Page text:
by Steven Ertelt
April 14, 2006
Modesto, CA (LifeNews.com) — A California judge has ruled that Scott Peterson’s mother is not entitled to receive money from Laci Peterson’s estate to compensate her for repairs and house payments she says she made on the Peterson home during Scott’s trial for the murders of Laci and her unborn baby Conner.
Jacki Peterson had asked for $35,000 but a judge yesterday refused to grant the request.
"I don’t think there is any basis for a creditor’s claim," Stanislaus Superior Court Judge David Vander Wall said.
Jacki Peterson acted as her own attorney during the hearing. She filed paperwork with the court on March 27 seeking reimbursements from the estate for the house costs, including mortgage payments, property tax payments, utility bills and home repairs.
"The estate profited unfairly after I made the payments," she told the judge. "I’m not looking to profit."
An attorney for Laci Peterson’s mother told the Modesto Bee newspaper that state law doesn’t allow for such reimbursements after a person’s death and applauded the ruling.
Calvin Moorad, said, "This closes out a long and emotional probate."
As a result of the ruling, Laci Peterson’s parents, Sharon Rocha and Dennis Rocha, will split the $430,000 in Laci’s estate. The house was eventually sold in July and Peterson’s parents received some of the money for it.
According to the Bee, Sharon Rocha noted in court papers that Scott’s parents stayed in the home on various occasions throughout the trial.
"I assumed (the Petersons) were making these payments," Rocha wrote, "because they were attempting to preserve the house for the benefit of their son who was a joint tenant of the property."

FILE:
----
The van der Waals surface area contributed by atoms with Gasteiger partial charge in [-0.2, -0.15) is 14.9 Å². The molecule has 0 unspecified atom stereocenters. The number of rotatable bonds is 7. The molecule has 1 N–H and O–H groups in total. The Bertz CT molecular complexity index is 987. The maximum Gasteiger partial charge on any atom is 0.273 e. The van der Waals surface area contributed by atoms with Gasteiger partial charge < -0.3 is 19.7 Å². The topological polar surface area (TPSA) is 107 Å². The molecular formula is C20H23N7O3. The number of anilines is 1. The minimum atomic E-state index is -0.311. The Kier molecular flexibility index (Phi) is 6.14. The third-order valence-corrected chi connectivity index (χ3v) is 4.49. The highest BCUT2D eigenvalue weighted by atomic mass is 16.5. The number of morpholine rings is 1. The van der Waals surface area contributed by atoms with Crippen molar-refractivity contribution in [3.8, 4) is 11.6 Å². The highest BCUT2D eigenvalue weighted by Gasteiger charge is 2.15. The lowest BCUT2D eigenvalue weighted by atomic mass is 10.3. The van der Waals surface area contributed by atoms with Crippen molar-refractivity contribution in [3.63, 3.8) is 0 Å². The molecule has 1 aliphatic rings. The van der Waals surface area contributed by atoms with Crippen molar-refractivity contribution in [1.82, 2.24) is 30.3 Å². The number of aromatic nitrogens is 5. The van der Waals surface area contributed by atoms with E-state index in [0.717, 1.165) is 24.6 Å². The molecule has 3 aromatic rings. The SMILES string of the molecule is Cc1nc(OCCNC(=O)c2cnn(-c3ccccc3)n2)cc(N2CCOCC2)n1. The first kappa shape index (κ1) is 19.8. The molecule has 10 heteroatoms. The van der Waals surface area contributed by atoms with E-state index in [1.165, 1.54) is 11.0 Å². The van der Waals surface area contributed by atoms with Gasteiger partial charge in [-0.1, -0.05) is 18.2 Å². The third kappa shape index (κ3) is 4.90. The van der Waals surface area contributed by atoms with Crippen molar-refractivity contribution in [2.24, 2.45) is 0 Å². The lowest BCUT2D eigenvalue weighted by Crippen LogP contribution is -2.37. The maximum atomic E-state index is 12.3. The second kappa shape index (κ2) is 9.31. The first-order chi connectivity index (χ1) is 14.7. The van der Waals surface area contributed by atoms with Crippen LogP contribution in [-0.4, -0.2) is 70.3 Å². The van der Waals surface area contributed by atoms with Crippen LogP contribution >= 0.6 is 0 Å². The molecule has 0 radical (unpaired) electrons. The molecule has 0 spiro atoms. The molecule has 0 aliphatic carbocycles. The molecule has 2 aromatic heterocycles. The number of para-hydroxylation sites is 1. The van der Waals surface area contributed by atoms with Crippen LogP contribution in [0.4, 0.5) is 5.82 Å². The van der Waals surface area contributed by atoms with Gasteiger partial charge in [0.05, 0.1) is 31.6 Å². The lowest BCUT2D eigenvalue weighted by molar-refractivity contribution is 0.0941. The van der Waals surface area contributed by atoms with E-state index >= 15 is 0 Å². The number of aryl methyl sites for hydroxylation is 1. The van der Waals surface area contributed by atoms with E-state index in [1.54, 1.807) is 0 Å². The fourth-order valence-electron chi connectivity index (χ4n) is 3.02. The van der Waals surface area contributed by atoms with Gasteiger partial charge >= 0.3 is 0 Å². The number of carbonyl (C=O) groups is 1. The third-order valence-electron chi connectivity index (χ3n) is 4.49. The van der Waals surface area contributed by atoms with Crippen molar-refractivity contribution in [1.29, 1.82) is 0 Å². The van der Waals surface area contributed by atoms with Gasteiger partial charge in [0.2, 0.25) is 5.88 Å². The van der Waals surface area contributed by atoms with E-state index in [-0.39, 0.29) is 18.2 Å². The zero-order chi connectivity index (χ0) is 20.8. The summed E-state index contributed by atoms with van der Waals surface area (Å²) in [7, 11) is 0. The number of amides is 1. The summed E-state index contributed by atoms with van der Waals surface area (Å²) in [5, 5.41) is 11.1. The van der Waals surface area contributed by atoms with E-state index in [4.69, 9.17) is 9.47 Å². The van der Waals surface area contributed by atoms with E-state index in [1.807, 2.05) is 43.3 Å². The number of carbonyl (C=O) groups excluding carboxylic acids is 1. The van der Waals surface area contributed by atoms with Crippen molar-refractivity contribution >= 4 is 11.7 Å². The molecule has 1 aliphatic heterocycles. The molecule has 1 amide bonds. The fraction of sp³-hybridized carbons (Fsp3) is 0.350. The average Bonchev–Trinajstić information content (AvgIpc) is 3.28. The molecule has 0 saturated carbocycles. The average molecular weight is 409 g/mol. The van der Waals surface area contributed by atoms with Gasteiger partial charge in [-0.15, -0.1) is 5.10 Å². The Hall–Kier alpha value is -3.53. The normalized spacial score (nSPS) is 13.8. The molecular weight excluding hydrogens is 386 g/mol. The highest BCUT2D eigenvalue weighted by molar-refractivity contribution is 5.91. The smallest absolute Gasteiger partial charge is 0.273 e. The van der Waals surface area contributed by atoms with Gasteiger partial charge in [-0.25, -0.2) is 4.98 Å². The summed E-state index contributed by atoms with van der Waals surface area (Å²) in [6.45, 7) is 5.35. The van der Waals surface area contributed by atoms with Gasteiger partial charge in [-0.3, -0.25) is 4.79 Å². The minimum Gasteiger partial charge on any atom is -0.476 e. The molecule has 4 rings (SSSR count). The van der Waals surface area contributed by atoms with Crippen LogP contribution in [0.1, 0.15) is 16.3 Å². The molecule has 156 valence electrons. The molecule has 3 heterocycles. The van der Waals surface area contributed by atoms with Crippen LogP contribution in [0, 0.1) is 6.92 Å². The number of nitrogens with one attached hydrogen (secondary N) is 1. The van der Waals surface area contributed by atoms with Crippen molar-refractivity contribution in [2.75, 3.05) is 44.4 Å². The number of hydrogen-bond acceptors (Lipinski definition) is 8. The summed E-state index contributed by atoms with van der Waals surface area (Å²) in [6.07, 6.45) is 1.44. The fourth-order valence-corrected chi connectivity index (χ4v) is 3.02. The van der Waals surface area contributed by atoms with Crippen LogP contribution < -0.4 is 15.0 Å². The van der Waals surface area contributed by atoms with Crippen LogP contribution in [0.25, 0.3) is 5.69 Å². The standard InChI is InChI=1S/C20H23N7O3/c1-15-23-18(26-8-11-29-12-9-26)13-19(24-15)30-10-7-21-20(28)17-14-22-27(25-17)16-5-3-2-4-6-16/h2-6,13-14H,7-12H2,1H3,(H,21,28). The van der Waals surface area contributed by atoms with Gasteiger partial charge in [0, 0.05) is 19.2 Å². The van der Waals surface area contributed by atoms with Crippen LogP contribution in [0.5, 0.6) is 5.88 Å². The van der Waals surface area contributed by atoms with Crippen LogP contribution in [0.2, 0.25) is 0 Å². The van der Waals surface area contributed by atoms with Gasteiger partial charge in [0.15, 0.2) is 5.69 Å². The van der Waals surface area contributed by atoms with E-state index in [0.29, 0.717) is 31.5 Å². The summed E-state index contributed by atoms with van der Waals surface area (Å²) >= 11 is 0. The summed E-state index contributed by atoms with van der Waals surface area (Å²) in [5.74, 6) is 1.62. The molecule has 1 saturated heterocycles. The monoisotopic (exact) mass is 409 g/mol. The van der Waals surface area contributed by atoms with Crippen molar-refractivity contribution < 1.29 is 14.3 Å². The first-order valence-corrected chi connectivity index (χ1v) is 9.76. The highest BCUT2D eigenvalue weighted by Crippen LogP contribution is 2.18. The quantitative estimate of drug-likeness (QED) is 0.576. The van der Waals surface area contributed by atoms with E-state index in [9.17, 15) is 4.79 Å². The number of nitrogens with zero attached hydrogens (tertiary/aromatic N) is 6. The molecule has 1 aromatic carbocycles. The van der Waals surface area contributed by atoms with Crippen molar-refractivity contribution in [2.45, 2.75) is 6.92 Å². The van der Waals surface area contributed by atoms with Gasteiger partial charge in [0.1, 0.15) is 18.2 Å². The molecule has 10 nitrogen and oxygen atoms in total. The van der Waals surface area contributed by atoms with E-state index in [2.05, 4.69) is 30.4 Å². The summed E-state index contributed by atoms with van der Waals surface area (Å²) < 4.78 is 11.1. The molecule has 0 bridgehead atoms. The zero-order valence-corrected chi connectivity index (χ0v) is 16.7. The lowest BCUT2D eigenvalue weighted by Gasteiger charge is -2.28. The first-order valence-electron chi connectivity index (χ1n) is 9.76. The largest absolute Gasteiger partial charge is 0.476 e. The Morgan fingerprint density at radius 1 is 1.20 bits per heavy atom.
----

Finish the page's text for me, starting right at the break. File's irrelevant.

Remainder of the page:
Scott’s claim on the house was no longer applicable following his convictions in the death of both Laci and Conner, who was eight months old and days away from being born.
The Rochas are also suing Scott Peterson for $25 million in a wrongful death claim.
Peterson sits on death row after having been convicted of the double murder. His legal team is working on appeal of the conviction and sentence, but Scott’s family is hoping to up the ante to free him.
They are offering the money for "specific information" leading to his exoneration and have put together a web site, www.scottpetersonappeal.org, which claims Scott is innocent of Laci’s Christmas Eve disappearance and the deaths of her and her baby.
The Peterson case sparked a renewed debate about violence against pregnant women and prompted the passage of a Congressional measure allowing federal prosecutors to punish criminals when they attack a pregnant woman and kill or injure the unborn child.
Some 32 states currently have laws that recognize the unborn child as second victim in such attacks and 20 of them protect mother and child throughout pregnancy.
Peterson was convicted under California’s unborn victims law that recognizes a second victim starting at seven to eight weeks into pregnancy.